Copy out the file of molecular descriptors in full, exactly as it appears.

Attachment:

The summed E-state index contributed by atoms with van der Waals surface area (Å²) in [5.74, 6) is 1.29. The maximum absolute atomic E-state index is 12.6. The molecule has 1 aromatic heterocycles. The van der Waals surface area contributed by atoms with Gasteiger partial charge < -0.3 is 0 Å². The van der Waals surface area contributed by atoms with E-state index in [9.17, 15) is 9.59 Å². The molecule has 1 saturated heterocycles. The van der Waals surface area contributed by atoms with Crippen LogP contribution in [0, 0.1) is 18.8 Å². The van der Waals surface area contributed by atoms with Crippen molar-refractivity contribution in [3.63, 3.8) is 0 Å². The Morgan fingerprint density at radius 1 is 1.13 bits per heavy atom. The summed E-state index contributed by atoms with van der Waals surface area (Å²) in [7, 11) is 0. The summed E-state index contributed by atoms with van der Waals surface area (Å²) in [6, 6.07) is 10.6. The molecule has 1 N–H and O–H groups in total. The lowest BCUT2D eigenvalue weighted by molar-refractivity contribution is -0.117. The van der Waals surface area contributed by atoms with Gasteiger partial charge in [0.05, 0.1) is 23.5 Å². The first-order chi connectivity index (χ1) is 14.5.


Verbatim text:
The summed E-state index contributed by atoms with van der Waals surface area (Å²) in [5.74, 6) is 1.29. The maximum absolute atomic E-state index is 12.6. The molecule has 1 aromatic heterocycles. The van der Waals surface area contributed by atoms with Gasteiger partial charge < -0.3 is 0 Å². The van der Waals surface area contributed by atoms with E-state index in [9.17, 15) is 9.59 Å². The molecule has 1 saturated heterocycles. The van der Waals surface area contributed by atoms with Crippen LogP contribution in [0, 0.1) is 18.8 Å². The van der Waals surface area contributed by atoms with Crippen molar-refractivity contribution in [3.63, 3.8) is 0 Å². The Morgan fingerprint density at radius 1 is 1.13 bits per heavy atom. The summed E-state index contributed by atoms with van der Waals surface area (Å²) in [7, 11) is 0. The summed E-state index contributed by atoms with van der Waals surface area (Å²) in [6, 6.07) is 10.6. The molecule has 1 N–H and O–H groups in total. The lowest BCUT2D eigenvalue weighted by molar-refractivity contribution is -0.117. The van der Waals surface area contributed by atoms with Gasteiger partial charge in [0.05, 0.1) is 23.5 Å². The first-order chi connectivity index (χ1) is 14.5.